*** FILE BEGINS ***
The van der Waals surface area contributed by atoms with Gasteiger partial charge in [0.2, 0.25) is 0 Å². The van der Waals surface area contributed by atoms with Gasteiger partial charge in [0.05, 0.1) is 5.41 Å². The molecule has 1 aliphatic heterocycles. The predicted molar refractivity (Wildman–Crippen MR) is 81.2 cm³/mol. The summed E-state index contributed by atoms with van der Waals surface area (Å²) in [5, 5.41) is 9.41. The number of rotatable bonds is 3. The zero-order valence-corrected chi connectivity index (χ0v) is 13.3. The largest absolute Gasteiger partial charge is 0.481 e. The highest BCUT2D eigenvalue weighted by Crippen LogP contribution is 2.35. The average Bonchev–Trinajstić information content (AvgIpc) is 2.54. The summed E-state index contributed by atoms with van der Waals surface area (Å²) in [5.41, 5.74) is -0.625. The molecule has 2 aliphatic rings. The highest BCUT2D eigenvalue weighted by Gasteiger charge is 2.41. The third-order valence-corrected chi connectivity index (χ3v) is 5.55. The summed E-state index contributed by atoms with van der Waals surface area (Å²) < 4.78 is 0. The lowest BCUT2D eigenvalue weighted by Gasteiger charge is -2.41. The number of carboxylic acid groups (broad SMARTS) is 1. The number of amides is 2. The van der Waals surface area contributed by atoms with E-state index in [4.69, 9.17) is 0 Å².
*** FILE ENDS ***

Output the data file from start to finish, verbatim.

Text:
The van der Waals surface area contributed by atoms with Gasteiger partial charge in [0.2, 0.25) is 0 Å². The van der Waals surface area contributed by atoms with Gasteiger partial charge in [0.05, 0.1) is 5.41 Å². The molecule has 1 aliphatic heterocycles. The predicted molar refractivity (Wildman–Crippen MR) is 81.2 cm³/mol. The summed E-state index contributed by atoms with van der Waals surface area (Å²) in [5, 5.41) is 9.41. The number of rotatable bonds is 3. The zero-order valence-corrected chi connectivity index (χ0v) is 13.3. The largest absolute Gasteiger partial charge is 0.481 e. The highest BCUT2D eigenvalue weighted by Crippen LogP contribution is 2.35. The average Bonchev–Trinajstić information content (AvgIpc) is 2.54. The summed E-state index contributed by atoms with van der Waals surface area (Å²) in [5.41, 5.74) is -0.625. The molecule has 2 aliphatic rings. The highest BCUT2D eigenvalue weighted by Gasteiger charge is 2.41. The third-order valence-corrected chi connectivity index (χ3v) is 5.55. The summed E-state index contributed by atoms with van der Waals surface area (Å²) < 4.78 is 0. The lowest BCUT2D eigenvalue weighted by Gasteiger charge is -2.41. The number of carboxylic acid groups (broad SMARTS) is 1. The number of amides is 2. The van der Waals surface area contributed by atoms with E-state index in [4.69, 9.17) is 0 Å².